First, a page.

Peter Jones

Horace still understands happiness better than the LSE

The art of matching pleasure with purpose

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So here comes another book about how to be happy, written by Professor Dolan, an ‘internationally renowned expert’ at the LSE. The key evidently lies in ‘pleasure and purpose’, derived from your ‘daily felt experiences’, an analysis hymned in the introduction by a Nobel prize-winner as a ‘bold and original move’. Really?

Since Dolan asserts that happiness derives from your ‘felt experiences’ (or ‘paying attention to the things that make you happy’), he is simply saying that it is a state of mind. Very original. This old hat is a form of 4th century bc Stoicism, which asserted that happiness depended on what went on inside your head, because that was all that you could ultimately control. And the ‘pleasure’ principle is, of course, pure Epicurus, inventor of hedonism (341-270 bc).

To the objection that moral value appears not to play any part in the equation, Dolan asserts that ‘happiness is the arbiter of the rightness of what makes you happy’. Socrates has endless fun with this absurd claim in his dialogue Gorgias. Take, for instance, the man who thinks that happiness lies in holding power, but the man currently in power is a savage, lawless despot — the leader of Isis, say. To win the despot’s confidence and his own happiness, the man must turn himself into an equally lawless savage. He is now happy; therefore he is right. That at least is ‘bold’.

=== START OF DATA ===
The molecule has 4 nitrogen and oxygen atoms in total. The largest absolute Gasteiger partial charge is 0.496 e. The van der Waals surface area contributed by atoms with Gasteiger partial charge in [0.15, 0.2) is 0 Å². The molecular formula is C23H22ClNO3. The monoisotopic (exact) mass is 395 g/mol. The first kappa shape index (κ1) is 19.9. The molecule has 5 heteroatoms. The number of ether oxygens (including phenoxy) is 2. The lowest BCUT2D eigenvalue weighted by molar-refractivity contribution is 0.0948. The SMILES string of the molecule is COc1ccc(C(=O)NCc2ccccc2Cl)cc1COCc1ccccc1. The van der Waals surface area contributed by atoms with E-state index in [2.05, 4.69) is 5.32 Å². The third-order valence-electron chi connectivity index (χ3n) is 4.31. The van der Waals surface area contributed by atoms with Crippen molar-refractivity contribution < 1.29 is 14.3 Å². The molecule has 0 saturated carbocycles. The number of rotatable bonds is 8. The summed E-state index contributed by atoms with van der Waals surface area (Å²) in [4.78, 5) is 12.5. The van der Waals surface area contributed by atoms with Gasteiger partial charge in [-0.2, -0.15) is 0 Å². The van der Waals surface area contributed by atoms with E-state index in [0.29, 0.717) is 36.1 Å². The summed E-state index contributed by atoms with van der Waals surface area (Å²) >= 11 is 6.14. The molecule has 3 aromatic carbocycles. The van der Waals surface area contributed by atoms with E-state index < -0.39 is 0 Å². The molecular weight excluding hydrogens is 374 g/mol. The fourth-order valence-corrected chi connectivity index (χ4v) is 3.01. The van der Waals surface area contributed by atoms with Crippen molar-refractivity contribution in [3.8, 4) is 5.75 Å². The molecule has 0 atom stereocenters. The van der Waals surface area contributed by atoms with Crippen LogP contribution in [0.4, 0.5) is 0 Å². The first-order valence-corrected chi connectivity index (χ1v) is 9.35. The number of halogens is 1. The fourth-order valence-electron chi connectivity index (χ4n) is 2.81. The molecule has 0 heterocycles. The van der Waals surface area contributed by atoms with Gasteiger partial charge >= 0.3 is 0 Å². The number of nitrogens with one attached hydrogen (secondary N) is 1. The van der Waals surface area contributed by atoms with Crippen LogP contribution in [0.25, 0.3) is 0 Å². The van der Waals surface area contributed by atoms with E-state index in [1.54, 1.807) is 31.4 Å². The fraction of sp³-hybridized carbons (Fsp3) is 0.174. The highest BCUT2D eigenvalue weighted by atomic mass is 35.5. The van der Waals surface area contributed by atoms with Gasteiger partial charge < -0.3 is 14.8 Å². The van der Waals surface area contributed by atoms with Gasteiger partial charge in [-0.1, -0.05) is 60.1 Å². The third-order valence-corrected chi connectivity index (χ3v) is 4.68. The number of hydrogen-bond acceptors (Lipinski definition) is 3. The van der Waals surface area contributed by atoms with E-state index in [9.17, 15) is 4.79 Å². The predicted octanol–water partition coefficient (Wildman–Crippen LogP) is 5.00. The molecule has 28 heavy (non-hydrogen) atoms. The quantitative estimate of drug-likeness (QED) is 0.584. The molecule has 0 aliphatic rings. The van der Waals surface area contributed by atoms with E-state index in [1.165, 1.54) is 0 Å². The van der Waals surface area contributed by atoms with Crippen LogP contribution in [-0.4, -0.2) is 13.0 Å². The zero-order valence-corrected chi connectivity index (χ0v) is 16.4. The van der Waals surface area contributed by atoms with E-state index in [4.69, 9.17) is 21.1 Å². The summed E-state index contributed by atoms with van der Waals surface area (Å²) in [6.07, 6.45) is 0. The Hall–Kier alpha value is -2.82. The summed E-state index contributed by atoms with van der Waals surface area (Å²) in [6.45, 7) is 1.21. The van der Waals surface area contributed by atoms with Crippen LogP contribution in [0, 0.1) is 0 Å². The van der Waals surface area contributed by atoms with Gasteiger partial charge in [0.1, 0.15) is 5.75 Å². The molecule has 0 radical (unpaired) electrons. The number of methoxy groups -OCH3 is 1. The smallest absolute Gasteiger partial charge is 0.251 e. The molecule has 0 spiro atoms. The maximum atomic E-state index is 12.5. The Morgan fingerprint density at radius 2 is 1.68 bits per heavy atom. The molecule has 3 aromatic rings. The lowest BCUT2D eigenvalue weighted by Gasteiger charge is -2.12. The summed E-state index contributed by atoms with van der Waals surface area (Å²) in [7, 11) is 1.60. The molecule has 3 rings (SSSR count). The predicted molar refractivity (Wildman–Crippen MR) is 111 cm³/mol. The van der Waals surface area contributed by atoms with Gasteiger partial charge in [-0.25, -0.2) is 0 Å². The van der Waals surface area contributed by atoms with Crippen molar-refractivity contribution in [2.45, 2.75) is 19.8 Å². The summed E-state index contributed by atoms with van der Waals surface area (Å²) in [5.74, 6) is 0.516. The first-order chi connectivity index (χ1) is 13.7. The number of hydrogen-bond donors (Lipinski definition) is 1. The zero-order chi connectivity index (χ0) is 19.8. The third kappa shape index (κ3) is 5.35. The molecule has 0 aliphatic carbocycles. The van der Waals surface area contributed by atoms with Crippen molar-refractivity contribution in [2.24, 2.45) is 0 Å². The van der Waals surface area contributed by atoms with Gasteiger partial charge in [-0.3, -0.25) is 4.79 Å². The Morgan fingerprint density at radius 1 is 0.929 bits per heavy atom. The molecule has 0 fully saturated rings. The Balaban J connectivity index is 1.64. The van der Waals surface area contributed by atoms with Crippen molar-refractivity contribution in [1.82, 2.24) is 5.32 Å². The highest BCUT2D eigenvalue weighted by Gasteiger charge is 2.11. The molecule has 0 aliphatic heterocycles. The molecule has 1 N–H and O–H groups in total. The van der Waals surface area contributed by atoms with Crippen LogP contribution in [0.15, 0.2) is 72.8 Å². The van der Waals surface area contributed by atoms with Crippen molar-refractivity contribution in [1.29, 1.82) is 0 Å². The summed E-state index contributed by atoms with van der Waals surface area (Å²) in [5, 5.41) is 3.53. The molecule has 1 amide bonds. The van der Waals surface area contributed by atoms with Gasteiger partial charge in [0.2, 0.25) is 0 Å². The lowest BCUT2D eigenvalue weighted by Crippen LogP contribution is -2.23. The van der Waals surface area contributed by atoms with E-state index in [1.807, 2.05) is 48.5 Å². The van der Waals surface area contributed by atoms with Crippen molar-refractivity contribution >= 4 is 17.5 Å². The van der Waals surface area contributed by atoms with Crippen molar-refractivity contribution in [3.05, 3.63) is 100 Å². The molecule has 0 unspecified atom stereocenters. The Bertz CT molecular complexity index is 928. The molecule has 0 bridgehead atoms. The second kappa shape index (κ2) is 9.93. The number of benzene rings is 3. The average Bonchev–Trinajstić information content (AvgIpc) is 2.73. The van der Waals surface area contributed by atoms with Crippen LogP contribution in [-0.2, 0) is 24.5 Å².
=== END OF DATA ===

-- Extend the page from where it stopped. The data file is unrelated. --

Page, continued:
Further, Dolan affirms that altruism plays no part in his theory, because altruism is always ‘selfish’. But as Aristotle points out, indifference to others denies us the relationships of trust and co-operation implicit in the term ‘society’, to which mutuality is the key.

Finally, the whole formulation is half-witted. ‘Purpose’ (Dolan means ‘purposefulness’) is simply a means (one, surely, among many) to an end; ‘pleasure’ is the end. A far more intelligent and helpful key was formulated by the Roman poet Horace (65-8 bc) in a literary context: mixing utile — being useful, which adds the vital social element, with dulci — providing pleasure.